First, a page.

In a meandering press conference, Donald Trump announced on Wednesday that he is suing Facebook, Twitter, and Google in response to the tech giants banning him or blocking him from posting on their respective platforms six months ago. “We’re asking the U.S. District Court for the Southern District of Florida to order an immediate halt to social media companies’ illegal, shameful censorship of the American people,” remarked Trump while speaking in front of reporters at his Bedminster, New Jersey golf club. The former president’s personal Twitter account was shut down and he was suspended from posting on Facebook and Google-owned YouTube in the aftermath of the January 6 attack on the U.S. Capitol, due to the companies’ concerns that he might use their platforms to further incite violence.
Shortly after concluding his rambling remarks—aired live on pro-Trump channels Newsmax and One America News Network, and for the most part on Fox News—Trump began soliciting donations in the name of free speech. “BREAKING NEWS! President Trump is filing a LAWSUIT against Twitter and Facebook for UNFAIR CENSORSHIP! … Please contribute IMMEDIATELY,” read one such donation blast, while another call-to-action text campaign was written in the first person. “I am SUING Facebook & Twitter for UNCONSTITUTIONAL CENSORSHIP,” read the message to his supporters that linked to the Trump–GOP joint fundraising committee Save America.
During the presser, Trump listed his demands to the tech companies, which included putting “an end to the shadow banning, a stop to the silencing, a stop to the blacklisting, banishing, and canceling that you know so well.” (Never mind that right-wing news and opinion thrives on platforms like Facebook, with Ben Shapiro and Dan Bongino often among the top performers.) “Our case will prove this censorship is unlawful,” he added. “It’s unconstitutional, and it’s completely un-American.” Trump said his class-action lawsuit not only names the three tech giants, but chief executives Mark Zuckerberg, Sundar Pichai, and Jack Dorsey––whom he described as “three real nice guys.”
The former president advertised his filing as “the first of numerous other lawsuits” and said that it will seek punitive damages from the companies. “This is a very, very important game changer for our country. It will be a pivotal battle in the defense of the First Amendment and, in the end, I am confident that we will achieve a historic victory for American freedom and at the same time, freedom of speech,” he added. When asked by a reporter whether or not he will consider settling, Trump replied, “We’re not looking to settle. We don’t know what’s going to happen but we’re not looking to settle.”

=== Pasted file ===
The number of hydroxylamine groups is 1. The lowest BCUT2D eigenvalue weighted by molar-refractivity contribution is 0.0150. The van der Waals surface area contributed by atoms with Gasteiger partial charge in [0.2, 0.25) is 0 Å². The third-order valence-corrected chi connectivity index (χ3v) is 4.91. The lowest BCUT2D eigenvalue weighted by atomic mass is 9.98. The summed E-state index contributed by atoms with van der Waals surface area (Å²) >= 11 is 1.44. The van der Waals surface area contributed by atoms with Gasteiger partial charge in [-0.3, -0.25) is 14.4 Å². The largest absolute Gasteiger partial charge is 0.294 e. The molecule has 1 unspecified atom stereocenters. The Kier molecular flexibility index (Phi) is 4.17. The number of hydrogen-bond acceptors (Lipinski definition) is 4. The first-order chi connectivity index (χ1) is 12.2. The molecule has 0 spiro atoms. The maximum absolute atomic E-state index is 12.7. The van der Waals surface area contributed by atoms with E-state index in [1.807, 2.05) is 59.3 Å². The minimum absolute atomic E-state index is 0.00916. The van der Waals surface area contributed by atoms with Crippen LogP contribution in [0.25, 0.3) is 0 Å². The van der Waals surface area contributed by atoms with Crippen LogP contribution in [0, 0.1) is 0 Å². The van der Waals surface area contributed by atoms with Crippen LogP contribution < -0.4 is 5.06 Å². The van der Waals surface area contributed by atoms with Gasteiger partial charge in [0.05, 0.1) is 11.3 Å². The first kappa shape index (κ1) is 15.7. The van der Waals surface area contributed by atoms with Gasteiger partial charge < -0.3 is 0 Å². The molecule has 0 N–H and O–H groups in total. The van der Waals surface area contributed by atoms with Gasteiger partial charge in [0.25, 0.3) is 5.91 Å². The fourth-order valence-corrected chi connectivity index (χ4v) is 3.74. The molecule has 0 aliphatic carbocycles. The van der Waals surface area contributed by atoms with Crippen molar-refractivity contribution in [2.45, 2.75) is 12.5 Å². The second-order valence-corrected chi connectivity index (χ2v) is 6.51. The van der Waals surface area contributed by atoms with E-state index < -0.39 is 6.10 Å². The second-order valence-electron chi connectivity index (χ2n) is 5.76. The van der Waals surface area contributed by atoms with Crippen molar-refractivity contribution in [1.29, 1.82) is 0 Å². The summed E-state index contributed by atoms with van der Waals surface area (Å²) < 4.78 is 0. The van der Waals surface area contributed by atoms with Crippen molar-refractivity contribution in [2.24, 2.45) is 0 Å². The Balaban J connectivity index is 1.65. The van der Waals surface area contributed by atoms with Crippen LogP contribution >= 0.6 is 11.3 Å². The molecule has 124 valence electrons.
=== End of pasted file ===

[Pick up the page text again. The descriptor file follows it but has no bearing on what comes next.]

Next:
Legal experts, however, weren’t impressed with Trump’s claims. “I think the lawsuit has almost no chance of success,” Vanderbilt University law professor Brian Fitzpatrick told CNBC, given that the companies are privately controlled and are not beholden to the same speech laws that public platforms are. “I think this is just a public relations lawsuit, and I’ll be honest with you, I wouldn’t be surprised if it ends with sanctions against the lawyers for filing a frivolous lawsuit,” Fitzpatrick concluded. University of Texas law professor Steve Vladeck recalled how Trump, as president, argued that his blocking of critics on Twitter didn’t violate the First Amendment.
As Columbia University’s Jameel Jaffer asked, ”In what constitution universe can it be the case that Trump wasn’t a state actor when he blocked critics from his social media accounts but the social media companies were state actors when they blocked him?” And George Conway, an anti-Trump conservative lawyer, tweeted, “I’ve skimmed former guy’s complaint against Facebook and it’s every bit as stupid as you’d think it is.” Legal arguments aside, Representative Adam Kinzinger, one of the few Republicans willing to stand up to Trump, brushed off the former president’s threats in a tweet: “Just a sad, little man.”
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